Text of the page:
The Central Intelligence Agency (CIA) has established a compound in Virginia that focuses on one very important aspect of international espionage: social network spying.
According to the Associated Press, which was provided some insight into the CIA's operations, the Open Source Center, a team also known as the "vengeful librarians," analyzes up to 5 million tweets a day to gauge public opinion around the world. The group also examines messages shared via Facebook and comments made in Internet chat rooms, in addition to listening in on more traditional forms of information dissemination, such as TV news channels and local radio stations.
But before U.S.-based privacy advocates get too concerned about the CIA's practices, it's worth noting that the entirety of its actions, the center's director, Doug Naquin, told the AP, centers on the examination of social activity in other countries.
The U.S. government is barred by law from spying on tweets, Facebook messages, or e-mails sent by U.S. citizens without a warrant.
According to the AP, the Open Source Center was first established after the 9/11 attacks to combat international terrorism. But now, the group told the AP, its focus goes far beyond a focus on terrorism, and examines public opinion on a host of matters around the world.
For example, the group told the AP, it provided information to "the highest levels at the White House" on the Middle East's reaction to this year's killing of Osama bin Laden. The group told the AP that it found that the majority of Urdu tweets and Chinese tweets were negative, seeming to indicate that the Pakistani people and Chinese were not pleased with the news. After President Obama announced bin Laden's death, reactions on social networks were negative in several countries in the Middle East.
The stakes appear to be high for the vengeful librarians. According to the AP, their analyses of tweets, messages, and other citizen reactions around the world find their way into the President's daily briefings, and thus, play a role in his decision-making.
However, even though the intelligence community has continued to say that it doesn't engage in any spying of U.S. citizen communications, not everyone is so convinced.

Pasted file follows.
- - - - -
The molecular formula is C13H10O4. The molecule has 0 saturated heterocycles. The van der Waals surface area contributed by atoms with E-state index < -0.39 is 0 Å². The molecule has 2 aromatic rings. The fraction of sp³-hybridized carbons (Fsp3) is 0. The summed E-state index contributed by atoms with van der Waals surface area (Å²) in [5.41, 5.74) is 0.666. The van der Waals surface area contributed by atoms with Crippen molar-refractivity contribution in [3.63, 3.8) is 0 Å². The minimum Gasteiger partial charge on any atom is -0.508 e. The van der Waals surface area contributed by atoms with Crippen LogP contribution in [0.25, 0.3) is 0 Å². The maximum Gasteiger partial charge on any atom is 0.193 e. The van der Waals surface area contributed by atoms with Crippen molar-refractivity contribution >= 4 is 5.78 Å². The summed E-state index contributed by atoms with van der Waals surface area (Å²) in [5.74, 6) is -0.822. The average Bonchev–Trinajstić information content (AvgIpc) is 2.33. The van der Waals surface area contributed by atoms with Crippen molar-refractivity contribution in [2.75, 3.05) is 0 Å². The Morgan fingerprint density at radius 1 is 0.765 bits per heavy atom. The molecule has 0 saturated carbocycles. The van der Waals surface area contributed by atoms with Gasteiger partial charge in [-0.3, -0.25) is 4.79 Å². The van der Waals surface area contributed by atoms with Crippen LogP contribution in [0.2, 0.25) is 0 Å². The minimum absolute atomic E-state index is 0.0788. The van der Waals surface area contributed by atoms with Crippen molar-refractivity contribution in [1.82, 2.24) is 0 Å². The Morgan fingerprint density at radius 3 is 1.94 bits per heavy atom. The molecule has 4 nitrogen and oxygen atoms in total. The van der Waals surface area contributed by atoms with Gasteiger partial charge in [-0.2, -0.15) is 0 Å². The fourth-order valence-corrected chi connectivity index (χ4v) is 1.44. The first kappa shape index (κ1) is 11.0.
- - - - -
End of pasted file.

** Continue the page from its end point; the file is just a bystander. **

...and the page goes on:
In 2009, for example, Greg Nojeim, an attorney for the Center for Democracy and Technologyto discuss the possibility of the U.S. government spying on its citizens' online communications. As far as he was concerned at the time, the U.S. could spy on its citizens, although there was no way to prove that it does, in fact, do so.
"Who wants to live in a world where the government can listen in on every communication without any evidence of crime?" Nojeim said. "The consequences of that are that people won't communicate freely and the country would be very different as a result. Imagine how your conversation with a close personal friend would change if you knew someone else was listening. That's what is at stake. That's what needs to be protected."
Julian Assange, the founder of WikiLeaks, which has exposed U.S. diplomatic cables, videos from the wars, and more, is also concerned that some of the most prominent online companies--Facebook and Google, among others--are tools for the government to be used for access to any kind of information they want.
"Facebook in particular is the most appalling spying machine that has ever been invented," Assange. "Here we have the world's most comprehensive database about people, their relationships, their names, their addresses, their locations and the communications with each other, their relatives, all sitting within the United States, all accessible to U.S. intelligence."
Assange went on to say that the companies "have built-in interfaces for U.S. intelligence."
"It's not a matter of serving a subpoena," Assange told RT. "They have an interface that they have developed for U.S. intelligence to use."
It's worth noting, however, that neither those companies Assange mentioned nor the U.S. intelligence community have ever confirmed that they are working in cahoots to spy on people.